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How to Turn Fat Kids into Healthy Kids

By Mary Pride
Printed in Practical Homeschooling #80, 2008.

American kids are ballooning. What can we, as parents, do about this?

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Mary Pride


With sixteen percent of American kids ages 6 to 19 officially declared overweight or obese, parents are starting to worry. Especially since the numbers are rising alarmingly. In just eight years-from 1994 to 2002-the number of supersized kids rose 45 percent.

In issue #78, we explored some of the reasons for this size explosion, and why parents whose kids are ballooning likely aren't at fault.

Now it's time to look at what we can do if our own children are plumping up-or if they have already crossed the line into overweight or obesity.

Ballooning at Puberty

A word here about our own family's experience. Two of our daughters virtually "blew up" soon after entering puberty. Each gained 50 or more pounds in just a few months. They were gaining weight so quickly they were getting stretch marks. Our attempts to control their diet simply turned them into "secret eaters," with the evidence hidden in trash cans all over the house.

They didn't gain this weight on Twinkies and Milk Duds, either. Apples, yogurt, and other "good food" fueled the fat explosion.

Was it the soy infant formula I unwittingly mixed into their baby cereal? (Some researchers have implicated soy formula in pubescent weight gain.)

Was it the hormone- and antibiotic-laced meat, milk, and eggs we had unwittingly been purchasing in our grocery store? (Unless the product says the animals were not routinely fed hormones, they were.)

Could the burgeoning lack of vitamins and trace minerals in our food, due to harmful "factory farming" practices, have triggered my girls' out-of-control appetites?

Or was the cause genetic? I, too, had started ballooning at puberty. This stopped abruptly when a boy I liked made a comment about how I looked in orange stretch pants (hint: not fabulous). I went on a strict practically-no-carbs diet and powerful exercise regimen, lost 30 pounds, and kept it off for the next 20 years. But I well remember the out-of-control appetite that started my own teen weight gain.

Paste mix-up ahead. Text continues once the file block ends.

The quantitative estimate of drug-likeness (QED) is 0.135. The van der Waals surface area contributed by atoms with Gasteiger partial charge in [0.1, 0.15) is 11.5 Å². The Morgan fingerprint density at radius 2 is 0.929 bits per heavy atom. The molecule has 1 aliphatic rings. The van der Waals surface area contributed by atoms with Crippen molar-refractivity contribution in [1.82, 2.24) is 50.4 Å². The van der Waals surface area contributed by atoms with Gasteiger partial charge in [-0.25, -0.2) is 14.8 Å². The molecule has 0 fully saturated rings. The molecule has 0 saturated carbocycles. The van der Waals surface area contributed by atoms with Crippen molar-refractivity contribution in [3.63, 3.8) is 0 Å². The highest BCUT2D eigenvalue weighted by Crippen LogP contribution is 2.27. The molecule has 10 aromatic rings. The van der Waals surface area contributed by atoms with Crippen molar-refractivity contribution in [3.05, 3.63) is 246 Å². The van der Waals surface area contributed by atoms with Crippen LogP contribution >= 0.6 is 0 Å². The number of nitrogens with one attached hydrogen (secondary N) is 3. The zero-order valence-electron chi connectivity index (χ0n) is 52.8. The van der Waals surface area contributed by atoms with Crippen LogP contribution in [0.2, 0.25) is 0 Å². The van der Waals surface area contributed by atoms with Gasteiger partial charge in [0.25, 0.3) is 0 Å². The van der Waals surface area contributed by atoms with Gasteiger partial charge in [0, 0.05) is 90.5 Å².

Honestly, I didn't care what the cause was. Watching one daughter's weight start approaching 300 pounds-the same girl who was a skinny, hyperactive pre-teen-is enough to make any mother desperate. Having two of my little, formerly slim, girls both 100 pounds overweight is worse.

We did the obvious, of course. Once alerted to the meat-milk-and-eggs hormone situation, we switched to hormone-free products. We pushed exercise, bought diet books, and so on.

None of it helped.

However, a few years later, both daughters have lost 70 pounds each.

Now, I know that what works for one person might not work for another. But you can always count on me to research a topic to death. So, while trying to counteract my own children's teen weight gains, I found out many things that hopefully can help those of you in this position.

Food, Glorious Food

My education began with the composition of food. My own teen weight loss occurred in the days of "calorie counting." Lacking computers, you found a list or booklet with the calories for common foods and either memorized it or carried it with you everywhere.

Today, we are more sophisticated. We know that a food's fat and carbohydrate composition makes a big difference. So does its sugar content.

Will a food cause your blood sugar to spike? Is it loaded with grease? Is it heavy on carbs? If the answer to any of these is "yes," this food will not help you lose any weight.

But there's more! If the food contains high fructose corn syrup or artificial sweeteners (and a lot of so-called "diet" food does), it will work against you. High fructose corn syrup doesn't increase the appetite-suppressing hormone leptin, like our old friend sugar does. There's evidence that artificial sweeteners also interfere with our bodies' ability to tell when to stop eating.